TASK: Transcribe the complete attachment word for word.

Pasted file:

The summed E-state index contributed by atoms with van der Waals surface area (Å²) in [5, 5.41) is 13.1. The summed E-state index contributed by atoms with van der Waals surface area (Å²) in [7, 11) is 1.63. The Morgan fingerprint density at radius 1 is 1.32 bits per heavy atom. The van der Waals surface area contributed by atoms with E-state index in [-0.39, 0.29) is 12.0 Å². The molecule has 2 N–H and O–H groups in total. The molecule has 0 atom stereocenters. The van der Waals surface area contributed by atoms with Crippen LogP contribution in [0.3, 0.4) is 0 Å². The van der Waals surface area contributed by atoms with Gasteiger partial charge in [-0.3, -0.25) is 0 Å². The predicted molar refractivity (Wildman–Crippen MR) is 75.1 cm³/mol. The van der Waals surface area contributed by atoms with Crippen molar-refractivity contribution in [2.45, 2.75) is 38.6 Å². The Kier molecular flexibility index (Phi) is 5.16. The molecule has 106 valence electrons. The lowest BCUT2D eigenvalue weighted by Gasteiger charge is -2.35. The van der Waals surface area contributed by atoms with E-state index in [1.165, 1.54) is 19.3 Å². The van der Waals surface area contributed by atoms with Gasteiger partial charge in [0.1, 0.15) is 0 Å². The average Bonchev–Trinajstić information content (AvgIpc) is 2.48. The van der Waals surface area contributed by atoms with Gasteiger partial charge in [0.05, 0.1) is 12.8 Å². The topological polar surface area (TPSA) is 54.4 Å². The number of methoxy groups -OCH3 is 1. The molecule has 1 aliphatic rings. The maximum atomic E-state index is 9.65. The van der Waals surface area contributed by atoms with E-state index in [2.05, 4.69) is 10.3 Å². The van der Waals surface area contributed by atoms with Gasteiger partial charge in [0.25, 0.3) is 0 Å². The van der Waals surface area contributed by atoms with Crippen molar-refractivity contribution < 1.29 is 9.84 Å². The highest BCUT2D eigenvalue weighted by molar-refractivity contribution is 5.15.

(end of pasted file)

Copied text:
The summed E-state index contributed by atoms with van der Waals surface area (Å²) in [5, 5.41) is 13.1. The summed E-state index contributed by atoms with van der Waals surface area (Å²) in [7, 11) is 1.63. The Morgan fingerprint density at radius 1 is 1.32 bits per heavy atom. The van der Waals surface area contributed by atoms with E-state index in [-0.39, 0.29) is 12.0 Å². The molecule has 2 N–H and O–H groups in total. The molecule has 0 atom stereocenters. The van der Waals surface area contributed by atoms with Crippen LogP contribution in [0.3, 0.4) is 0 Å². The van der Waals surface area contributed by atoms with Gasteiger partial charge in [-0.3, -0.25) is 0 Å². The predicted molar refractivity (Wildman–Crippen MR) is 75.1 cm³/mol. The van der Waals surface area contributed by atoms with Crippen molar-refractivity contribution in [2.45, 2.75) is 38.6 Å². The Kier molecular flexibility index (Phi) is 5.16. The molecule has 106 valence electrons. The lowest BCUT2D eigenvalue weighted by Gasteiger charge is -2.35. The van der Waals surface area contributed by atoms with E-state index in [1.165, 1.54) is 19.3 Å². The van der Waals surface area contributed by atoms with Gasteiger partial charge in [0.1, 0.15) is 0 Å². The average Bonchev–Trinajstić information content (AvgIpc) is 2.48. The van der Waals surface area contributed by atoms with Gasteiger partial charge in [0.05, 0.1) is 12.8 Å². The topological polar surface area (TPSA) is 54.4 Å². The number of methoxy groups -OCH3 is 1. The molecule has 1 aliphatic rings. The maximum atomic E-state index is 9.65. The van der Waals surface area contributed by atoms with E-state index in [2.05, 4.69) is 10.3 Å². The van der Waals surface area contributed by atoms with Gasteiger partial charge in [0.25, 0.3) is 0 Å². The van der Waals surface area contributed by atoms with Crippen molar-refractivity contribution < 1.29 is 9.84 Å². The highest BCUT2D eigenvalue weighted by molar-refractivity contribution is 5.15.